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8 A Guidebook for Sustainability Performance Measurement for Transportation Agencies What About Legislative Mandates? The concept of sustainability presents a legislative and organizational challenge because its broad environmental, social, and economic reach cuts across organizational and disciplinary lines that exist within the federal, state, and local governments. These divisions of expertise exist in the private sector as well, which also responds to the legislative frameworks created by government. The authorizing environments of state DOTs and other transportation agencies are driven by their mission statements, strategic goals, and other mandates--and today these may include a focus on sustainability. For agencies to legitimately address concerns related to sustainability, their authorizing environment should enable them to do so. In the United States, there is currently no federal regulation that explicitly focuses on sustainability. However, the social and environmental regulations that do exist--such as NEPA, the Americans with Disabilities Act (ADA), and the Safe, Accountable, Flexible, and Efficient Transportation Equity Act: A Legacy for Users (SAFETEA-LU)--provide a patchwork framework for state DOTs and other transportation agencies to address components or elements of sustainability. Indeed, SAFETEA-LU and its two predecessors (ISTEA and TEA-21) called for transportation agencies to promote economic development while protecting the environment and sustaining the quality of life. Further, while there is currently no regulation on sustainable development itself, important elements of the concept are expressed in existing environmental, social, and sector-specific regulation. In effect, transportation agencies are already operating under a nonintegrated form of sustainability agenda, whether this is explicitly recognized or not. The lack of federal legislation on sustainable development or sustainable transportation provides states the opportunity to take the lead in creating an authorizing environment conducive to sustainability. Many states and state DOTs have created authorizing environments to pursue sustainability goals. While these legislative frameworks establish the motivation for change, it is important that state DOTs and other transportation agencies invest time in understanding how sustainable development manifests itself in their particular case; that is, each region is likely to face a different combination of environmental, social, and economic challenges that will shape the agency response to these challenges. USING PERFORMANCE MEASURES FOR SUSTAINABILITY Performance measures are broadly defined as quantifiable criteria that can be used to track progress toward specific goals or objectives. Ideal performance measures are easily understood, provide a clear indication of moving toward an established goal, and can be tracked using accessible and available data. Sustainability performance measures are those that have been selected or organized by a set of sustainability goals and objectives. Sustainability performance measures can be freshly created to specifically support the defined objectives. However, many conventional performance measures that DOTs use to monitor and track progress may also be useful to track sustainability. Some are likely to have stronger links to sustainability than others. Recognize that it is the application of a collective set of measures, aligned with the objectives and goals and viewed within the context of the sustainability principles, that make them relevant to a sustainability framework.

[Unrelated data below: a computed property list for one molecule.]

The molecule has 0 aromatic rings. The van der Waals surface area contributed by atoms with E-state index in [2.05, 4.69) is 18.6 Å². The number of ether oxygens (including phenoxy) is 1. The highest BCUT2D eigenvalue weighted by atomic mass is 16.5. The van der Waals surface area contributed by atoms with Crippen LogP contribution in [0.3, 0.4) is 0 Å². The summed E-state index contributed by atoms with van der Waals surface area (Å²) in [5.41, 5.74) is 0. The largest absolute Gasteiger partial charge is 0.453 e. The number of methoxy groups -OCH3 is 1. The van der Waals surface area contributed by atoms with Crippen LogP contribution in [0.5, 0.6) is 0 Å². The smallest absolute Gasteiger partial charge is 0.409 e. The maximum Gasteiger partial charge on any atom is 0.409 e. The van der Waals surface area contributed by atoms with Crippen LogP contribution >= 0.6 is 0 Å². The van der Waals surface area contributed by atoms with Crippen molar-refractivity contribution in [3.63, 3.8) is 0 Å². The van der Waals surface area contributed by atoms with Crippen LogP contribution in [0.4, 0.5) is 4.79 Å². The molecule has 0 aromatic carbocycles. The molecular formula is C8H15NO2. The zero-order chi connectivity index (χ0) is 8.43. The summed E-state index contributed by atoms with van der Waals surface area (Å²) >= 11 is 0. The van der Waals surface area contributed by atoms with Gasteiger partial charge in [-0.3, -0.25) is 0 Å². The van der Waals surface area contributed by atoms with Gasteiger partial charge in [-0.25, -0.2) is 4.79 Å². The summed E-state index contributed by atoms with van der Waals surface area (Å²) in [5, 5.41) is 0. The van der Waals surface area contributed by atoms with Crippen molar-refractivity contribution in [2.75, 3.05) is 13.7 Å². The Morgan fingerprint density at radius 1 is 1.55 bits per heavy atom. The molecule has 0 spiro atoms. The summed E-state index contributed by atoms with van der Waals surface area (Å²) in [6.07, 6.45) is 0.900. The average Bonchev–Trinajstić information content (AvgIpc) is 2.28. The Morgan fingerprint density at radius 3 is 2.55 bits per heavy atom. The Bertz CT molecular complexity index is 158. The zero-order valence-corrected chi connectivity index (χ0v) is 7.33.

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What Does Sustainability Mean to Transportation Agencies? 9 Using Performance Measures Performance measures can be used in a variety of ways: Description They can help describe the effect of your program or policy. Evaluation They can be used to assess your progress and diagnose what problems or barriers you are encountering that need to be addressed. Accountability They can be used to set targets for specific staff or programs and can measure how well they are doing in reaching those goals. Decision-support They can help inform which approach would support the most sustainable outcomes. Communication They can be used to explain to your partners or the public what your program or policy is achieving. While most performance measures can generally be applied for the applications listed above, some types may be uniquely suited to certain applications. Knowing what you want to accomplish with the results of your performance tracking will help you define measures that best fit the purposes you have in mind. Applying Performance Measures in Different Contexts Performance measures can be applied over different time frames at different levels and types of operation within your agency. Applying measures at any of these different levels can provide useful information, but they will be used in different ways. For example, measures to assess the sustainability of your right-of-way vegetation-management program over a one-year cycle will be defined differently than measures to assess the sustainability of your agency's long-range plan. Some agencies have found it useful to start by designing measures for one component of their overall program and building from there. Others begin with an agency-wide, multiyear perspective and drill down. Performance measures should add value to your decision making. The following chapter guides you through some questions you can ask to design a successful performance measurement approach.